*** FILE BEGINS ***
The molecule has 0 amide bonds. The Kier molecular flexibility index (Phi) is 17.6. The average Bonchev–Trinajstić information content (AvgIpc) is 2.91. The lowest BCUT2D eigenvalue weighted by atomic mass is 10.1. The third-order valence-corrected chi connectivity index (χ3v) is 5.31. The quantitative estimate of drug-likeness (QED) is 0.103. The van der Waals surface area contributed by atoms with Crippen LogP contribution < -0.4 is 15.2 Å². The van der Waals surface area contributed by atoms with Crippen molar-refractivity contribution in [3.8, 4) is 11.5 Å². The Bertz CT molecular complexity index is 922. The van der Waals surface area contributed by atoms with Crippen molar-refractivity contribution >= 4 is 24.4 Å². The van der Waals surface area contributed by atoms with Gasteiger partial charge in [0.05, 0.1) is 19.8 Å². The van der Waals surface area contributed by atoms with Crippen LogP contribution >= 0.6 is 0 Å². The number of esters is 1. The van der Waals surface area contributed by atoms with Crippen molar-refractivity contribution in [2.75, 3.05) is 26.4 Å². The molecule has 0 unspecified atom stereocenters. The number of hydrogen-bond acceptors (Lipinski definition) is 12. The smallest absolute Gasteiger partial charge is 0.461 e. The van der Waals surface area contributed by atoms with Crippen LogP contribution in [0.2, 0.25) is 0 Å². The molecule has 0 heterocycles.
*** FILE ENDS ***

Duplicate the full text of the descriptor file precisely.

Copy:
The molecule has 0 amide bonds. The Kier molecular flexibility index (Phi) is 17.6. The average Bonchev–Trinajstić information content (AvgIpc) is 2.91. The lowest BCUT2D eigenvalue weighted by atomic mass is 10.1. The third-order valence-corrected chi connectivity index (χ3v) is 5.31. The quantitative estimate of drug-likeness (QED) is 0.103. The van der Waals surface area contributed by atoms with Crippen LogP contribution < -0.4 is 15.2 Å². The van der Waals surface area contributed by atoms with Crippen molar-refractivity contribution in [3.8, 4) is 11.5 Å². The Bertz CT molecular complexity index is 922. The van der Waals surface area contributed by atoms with Crippen molar-refractivity contribution >= 4 is 24.4 Å². The van der Waals surface area contributed by atoms with Gasteiger partial charge in [0.05, 0.1) is 19.8 Å². The van der Waals surface area contributed by atoms with Crippen LogP contribution >= 0.6 is 0 Å². The number of esters is 1. The van der Waals surface area contributed by atoms with Crippen molar-refractivity contribution in [2.75, 3.05) is 26.4 Å². The molecule has 0 unspecified atom stereocenters. The number of hydrogen-bond acceptors (Lipinski definition) is 12. The smallest absolute Gasteiger partial charge is 0.461 e. The van der Waals surface area contributed by atoms with Crippen LogP contribution in [0.2, 0.25) is 0 Å². The molecule has 0 heterocycles.